The kidney allocation system does not appropriately stratify risk of pediatric donor kidneys: Implications for pediatric recipients
AMERICAN JOURNAL OF TRANSPLANTATION
2018; 18 (3): 574-579
Kidney Allocation System (KAS) was enacted in 2014 to improve graft utility, while facilitating transplantation of highly-sensitized patients and preserving pediatric access to high-quality kidneys. Central to this system is the Kidney Donor Profile Index (KDPI), a metric intended to predict transplant outcomes based on donor characteristics but derived using only adult donors. We posited that KAS had inadvertently altered the profile and quantity of kidneys made available to pediatric recipients. This question arose from our observation that most pediatric donors carry a KDPI over 35 and have therefore been rendered relatively inaccessible to pediatric recipients under KAS. Here we explore early trends in pediatric transplantation following KAS, including: (i) use of pediatric donors, (ii) use of Public Health System (PHS) high infectious risk donors, (iii) wait time, and (iv) living donor transplantation. We note some concerning preliminary changes following KAS implementation, including the allocation of fewer deceased donor pediatric kidneys to children and stagnation in pediatric wait times. Moreover, the poor predictive power of the KDPI for adult donors appears to be even worse when applied to pediatric donors. These early trends warrant further observation and consideration of changes in pediatric kidney allocation if they persist.
View details for DOI 10.1111/ajt.14462
View details for Web of Science ID 000425623200009
View details for PubMedID 28805300
View details for PubMedCentralID PMC5812849
Coronary Artery Calcium: Recommendations for Risk Assessment in Cardiovascular Prevention Guidelines.
Current treatment options in cardiovascular medicine
2018; 20 (11): 89
In this review, we evaluate the coronary artery calcium (CAC) score as a biomarker for advanced atherosclerotic cardiovascular disease (ASCVD) risk assessment.We summarize the evidence from multiple epidemiological studies, which show a clear advantage of CAC compared to traditional and non-traditional cardiovascular risk factors. We then compare the recommendations included in the 2013 American College of Cardiology/American Heart Association (ACC/AHA) and in the 2017 Society of Cardiovascular Computed Tomography (SCCT) guidelines for the use of CAC in ASCVD risk assessment, and examine the recent 2018 US Preventive Services Task Force (USPSTF) document. Finally, based on the currently available evidence, we provide constructive input for the upcoming ACC/AHA guidelines, regarding the population in whom CAC is most likely to be informative, the level of evidence that we believe should be assigned to CAC as an advanced ASCVD risk assessment tool, and the special populations in whom CAC might be beneficial for further risk assessment. We support a pragmatic approach that combines the pooled cohort equations (PCE) for initial ASCVD risk stratification, followed by CAC for refining ASCVD risk assessment among a broad range of intermediate risk patients and other special groups.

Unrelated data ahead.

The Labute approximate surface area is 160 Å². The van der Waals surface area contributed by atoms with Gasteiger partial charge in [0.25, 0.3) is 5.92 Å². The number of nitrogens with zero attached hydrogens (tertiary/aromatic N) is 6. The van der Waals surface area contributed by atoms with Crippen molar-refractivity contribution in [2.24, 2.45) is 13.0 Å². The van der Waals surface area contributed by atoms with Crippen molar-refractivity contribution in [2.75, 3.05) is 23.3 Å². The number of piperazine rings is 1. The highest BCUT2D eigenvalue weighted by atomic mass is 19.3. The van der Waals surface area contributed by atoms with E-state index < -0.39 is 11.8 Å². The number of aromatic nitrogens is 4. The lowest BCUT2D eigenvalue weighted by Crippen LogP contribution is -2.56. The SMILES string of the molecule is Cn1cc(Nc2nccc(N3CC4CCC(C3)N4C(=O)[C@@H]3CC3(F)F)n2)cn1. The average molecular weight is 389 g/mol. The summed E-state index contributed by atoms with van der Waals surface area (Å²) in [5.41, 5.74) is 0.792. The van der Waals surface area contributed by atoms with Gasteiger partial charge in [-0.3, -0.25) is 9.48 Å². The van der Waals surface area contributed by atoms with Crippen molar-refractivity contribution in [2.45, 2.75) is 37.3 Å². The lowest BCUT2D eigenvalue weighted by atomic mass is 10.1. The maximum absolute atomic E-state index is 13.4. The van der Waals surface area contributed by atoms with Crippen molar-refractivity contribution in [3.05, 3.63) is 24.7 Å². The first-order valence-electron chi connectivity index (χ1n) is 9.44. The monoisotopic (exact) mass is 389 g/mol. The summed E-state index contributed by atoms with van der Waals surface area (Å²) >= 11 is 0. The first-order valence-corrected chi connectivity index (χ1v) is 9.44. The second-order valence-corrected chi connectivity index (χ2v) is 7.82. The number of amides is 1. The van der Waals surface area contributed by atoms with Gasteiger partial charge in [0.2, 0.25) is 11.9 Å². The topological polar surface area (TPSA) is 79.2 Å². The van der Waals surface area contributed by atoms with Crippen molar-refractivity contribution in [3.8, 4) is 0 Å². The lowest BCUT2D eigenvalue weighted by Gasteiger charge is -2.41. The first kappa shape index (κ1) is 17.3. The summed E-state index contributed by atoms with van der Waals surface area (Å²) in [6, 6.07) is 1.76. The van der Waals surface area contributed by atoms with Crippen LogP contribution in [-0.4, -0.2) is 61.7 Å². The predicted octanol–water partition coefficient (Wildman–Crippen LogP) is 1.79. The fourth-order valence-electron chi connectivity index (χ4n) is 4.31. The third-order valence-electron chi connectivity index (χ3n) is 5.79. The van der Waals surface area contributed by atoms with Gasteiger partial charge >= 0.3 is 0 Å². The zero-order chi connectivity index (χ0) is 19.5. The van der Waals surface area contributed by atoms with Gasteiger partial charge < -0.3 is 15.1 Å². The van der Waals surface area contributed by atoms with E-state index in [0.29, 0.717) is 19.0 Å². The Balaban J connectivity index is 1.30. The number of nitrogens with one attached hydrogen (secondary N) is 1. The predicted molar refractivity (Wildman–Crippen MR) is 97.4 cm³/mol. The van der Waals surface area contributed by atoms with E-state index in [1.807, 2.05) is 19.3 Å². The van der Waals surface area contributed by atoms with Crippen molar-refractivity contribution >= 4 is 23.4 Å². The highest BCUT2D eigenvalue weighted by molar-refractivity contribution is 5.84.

View details for DOI 10.1007/s11936-018-0685-0
View details for PubMedID 30255362
Same policy, different impact: Center-level effects of share 35 liver allocation
2017; 23 (6): 741-750
Early studies of national data suggest that the Share 35 allocation policy increased liver transplants without compromising posttransplant outcomes. Changes in center-specific volumes and practice patterns in response to the national policy change are not well characterized. Understanding center-level responses to Share 35 is crucial for optimizing the policy and constructing effective future policy revisions. Data from the United Network for Organ Sharing were analyzed to compare center-level volumes of allocation-Model for End-Stage Liver Disease (aMELD) ≥ 35 transplants before and after policy implementation. There was significant center-level variation in the number and proportion of aMELD ≥ 35 transplants performed from the pre- to post-Share 35 period; 8 centers accounted for 33.7% of the total national increase in aMELD ≥ 35 transplants performed in the 2.5-year post-Share 35 period, whereas 25 centers accounted for 65.0% of the national increase. This trend correlated with increased listing at these centers of patients with Model for End-Stage Liver Disease (MELD) ≥ 35 at the time of initial listing. These centers did not overrepresent the total national volume of liver transplants. Comparison of post-Share 35 aMELD to calculated time-of-transplant (TOT) laboratory MELD scores showed that only 69.6% of patients transplanted with aMELD ≥ 35 maintained a calculated laboratory MELD ≥ 35 at the TOT. In conclusion, Share 35 increased transplantation of aMELD ≥ 35 recipients on a national level, but the policy asymmetrically impacted practice patterns and volumes of a subset of centers. Longer-term data are necessary to assess outcomes at centers with markedly increased volumes of high-MELD transplants after Share 35. Liver Transplantation 23 741-750 2017 AASLD.
View details for DOI 10.1002/lt.24769
View details for Web of Science ID 000402138900005
View details for PubMedID 28407441
View details for PubMedCentralID PMC5494984